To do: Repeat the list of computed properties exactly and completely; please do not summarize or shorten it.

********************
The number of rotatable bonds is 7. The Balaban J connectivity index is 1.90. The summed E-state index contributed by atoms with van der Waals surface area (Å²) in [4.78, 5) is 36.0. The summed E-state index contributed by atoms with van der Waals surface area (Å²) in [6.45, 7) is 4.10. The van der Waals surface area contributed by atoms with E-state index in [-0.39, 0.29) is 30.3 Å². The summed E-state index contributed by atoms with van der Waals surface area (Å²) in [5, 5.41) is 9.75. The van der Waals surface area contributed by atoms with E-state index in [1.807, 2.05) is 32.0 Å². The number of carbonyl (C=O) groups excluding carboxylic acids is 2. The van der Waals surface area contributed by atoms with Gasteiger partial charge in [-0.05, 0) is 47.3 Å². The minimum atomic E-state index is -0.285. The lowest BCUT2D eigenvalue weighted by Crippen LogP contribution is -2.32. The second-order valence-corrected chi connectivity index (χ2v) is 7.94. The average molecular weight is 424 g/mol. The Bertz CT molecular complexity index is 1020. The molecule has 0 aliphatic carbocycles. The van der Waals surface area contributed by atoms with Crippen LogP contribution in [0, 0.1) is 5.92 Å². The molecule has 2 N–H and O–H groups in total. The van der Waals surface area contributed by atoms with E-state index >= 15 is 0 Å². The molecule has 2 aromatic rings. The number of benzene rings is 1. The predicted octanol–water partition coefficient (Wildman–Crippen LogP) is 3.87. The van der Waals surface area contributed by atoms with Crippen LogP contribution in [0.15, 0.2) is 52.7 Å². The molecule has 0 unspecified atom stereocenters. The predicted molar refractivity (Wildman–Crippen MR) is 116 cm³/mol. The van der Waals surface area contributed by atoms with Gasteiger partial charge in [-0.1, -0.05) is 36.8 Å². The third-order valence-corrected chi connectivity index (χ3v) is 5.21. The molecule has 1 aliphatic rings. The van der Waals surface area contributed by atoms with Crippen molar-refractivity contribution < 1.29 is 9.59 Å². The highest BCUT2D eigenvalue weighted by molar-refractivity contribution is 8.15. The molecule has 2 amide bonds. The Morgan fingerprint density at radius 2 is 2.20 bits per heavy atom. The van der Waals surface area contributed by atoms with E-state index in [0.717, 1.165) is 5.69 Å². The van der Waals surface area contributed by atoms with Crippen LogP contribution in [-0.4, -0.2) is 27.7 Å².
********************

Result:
The number of rotatable bonds is 7. The Balaban J connectivity index is 1.90. The summed E-state index contributed by atoms with van der Waals surface area (Å²) in [4.78, 5) is 36.0. The summed E-state index contributed by atoms with van der Waals surface area (Å²) in [6.45, 7) is 4.10. The van der Waals surface area contributed by atoms with E-state index in [-0.39, 0.29) is 30.3 Å². The summed E-state index contributed by atoms with van der Waals surface area (Å²) in [5, 5.41) is 9.75. The van der Waals surface area contributed by atoms with E-state index in [1.807, 2.05) is 32.0 Å². The number of carbonyl (C=O) groups excluding carboxylic acids is 2. The van der Waals surface area contributed by atoms with Gasteiger partial charge in [-0.05, 0) is 47.3 Å². The minimum atomic E-state index is -0.285. The lowest BCUT2D eigenvalue weighted by Crippen LogP contribution is -2.32. The second-order valence-corrected chi connectivity index (χ2v) is 7.94. The average molecular weight is 424 g/mol. The Bertz CT molecular complexity index is 1020. The molecule has 0 aliphatic carbocycles. The van der Waals surface area contributed by atoms with Crippen LogP contribution in [0, 0.1) is 5.92 Å². The molecule has 2 N–H and O–H groups in total. The van der Waals surface area contributed by atoms with E-state index >= 15 is 0 Å². The molecule has 2 aromatic rings. The number of benzene rings is 1. The predicted octanol–water partition coefficient (Wildman–Crippen LogP) is 3.87. The van der Waals surface area contributed by atoms with Crippen LogP contribution in [0.15, 0.2) is 52.7 Å². The molecule has 0 unspecified atom stereocenters. The predicted molar refractivity (Wildman–Crippen MR) is 116 cm³/mol. The van der Waals surface area contributed by atoms with Gasteiger partial charge in [-0.1, -0.05) is 36.8 Å². The third-order valence-corrected chi connectivity index (χ3v) is 5.21. The molecule has 1 aliphatic rings. The van der Waals surface area contributed by atoms with Crippen molar-refractivity contribution < 1.29 is 9.59 Å². The highest BCUT2D eigenvalue weighted by molar-refractivity contribution is 8.15. The molecule has 2 amide bonds. The Morgan fingerprint density at radius 2 is 2.20 bits per heavy atom. The van der Waals surface area contributed by atoms with E-state index in [0.717, 1.165) is 5.69 Å². The van der Waals surface area contributed by atoms with Crippen LogP contribution in [-0.4, -0.2) is 27.7 Å².